The 2000s: Olmstead and the Struggle Over Rights and Resources
The right of people with developmental disabilities to live in the community was reinforced by the July 13, 1999 decision of the United States Supreme Court in Olmstead v. L.C. and E.W. Lois Curtis and Elaine Wilson wanted to receive services from the state of Georgia in the community instead of in a psychiatric institution.
They argued that Georgia violated their right to services in the most integrated setting under the ADA. Their case went all the way to the Supreme Court.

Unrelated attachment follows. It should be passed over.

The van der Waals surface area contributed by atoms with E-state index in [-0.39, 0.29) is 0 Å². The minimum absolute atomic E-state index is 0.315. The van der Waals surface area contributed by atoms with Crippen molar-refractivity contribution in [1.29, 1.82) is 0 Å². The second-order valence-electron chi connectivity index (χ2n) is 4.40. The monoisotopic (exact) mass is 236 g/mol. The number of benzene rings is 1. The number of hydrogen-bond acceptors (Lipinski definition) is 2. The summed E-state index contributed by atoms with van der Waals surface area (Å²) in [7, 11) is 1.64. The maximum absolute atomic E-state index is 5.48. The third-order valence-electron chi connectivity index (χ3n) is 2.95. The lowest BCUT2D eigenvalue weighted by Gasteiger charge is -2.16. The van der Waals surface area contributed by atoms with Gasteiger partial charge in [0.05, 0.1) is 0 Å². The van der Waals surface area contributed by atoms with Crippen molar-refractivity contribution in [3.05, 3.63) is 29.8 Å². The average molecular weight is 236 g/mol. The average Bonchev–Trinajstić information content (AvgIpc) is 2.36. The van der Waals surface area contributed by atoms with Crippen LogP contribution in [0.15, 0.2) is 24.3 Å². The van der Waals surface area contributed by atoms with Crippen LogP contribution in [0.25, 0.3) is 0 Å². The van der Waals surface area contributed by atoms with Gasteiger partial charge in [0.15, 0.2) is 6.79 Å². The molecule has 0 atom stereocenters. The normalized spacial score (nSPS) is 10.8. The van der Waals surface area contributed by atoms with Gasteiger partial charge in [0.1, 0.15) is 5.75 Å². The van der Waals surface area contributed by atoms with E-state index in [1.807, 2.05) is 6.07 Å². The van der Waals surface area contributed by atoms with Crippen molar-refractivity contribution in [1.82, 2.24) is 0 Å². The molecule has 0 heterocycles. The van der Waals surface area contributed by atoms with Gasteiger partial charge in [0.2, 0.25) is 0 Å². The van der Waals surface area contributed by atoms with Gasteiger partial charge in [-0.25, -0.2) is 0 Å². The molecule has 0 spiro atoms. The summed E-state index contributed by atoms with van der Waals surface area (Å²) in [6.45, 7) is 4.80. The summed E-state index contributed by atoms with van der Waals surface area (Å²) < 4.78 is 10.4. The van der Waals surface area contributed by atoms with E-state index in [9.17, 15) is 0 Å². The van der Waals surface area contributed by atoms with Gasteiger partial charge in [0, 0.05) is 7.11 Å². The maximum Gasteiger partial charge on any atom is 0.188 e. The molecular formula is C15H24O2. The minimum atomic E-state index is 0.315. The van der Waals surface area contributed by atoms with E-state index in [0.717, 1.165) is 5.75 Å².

The decision still leaves room for states to maintain "a range of facilities."
The court recognized that the ADA does not necessarily require a State to serve everyone in the community but that decisions regarding services and where they are to be provided must be made based on whether community placement is appropriate for a particular individual, in addition to whether such placement would fundamentally alter the State's programs and services.
In the wake of the Olmstead decision, the federal government has issued a series of directives and suggestions for states to comply with the ADA.
Federal grants have been made available to expand community-based services. Dozens of states organized task forces to develop implementation plans.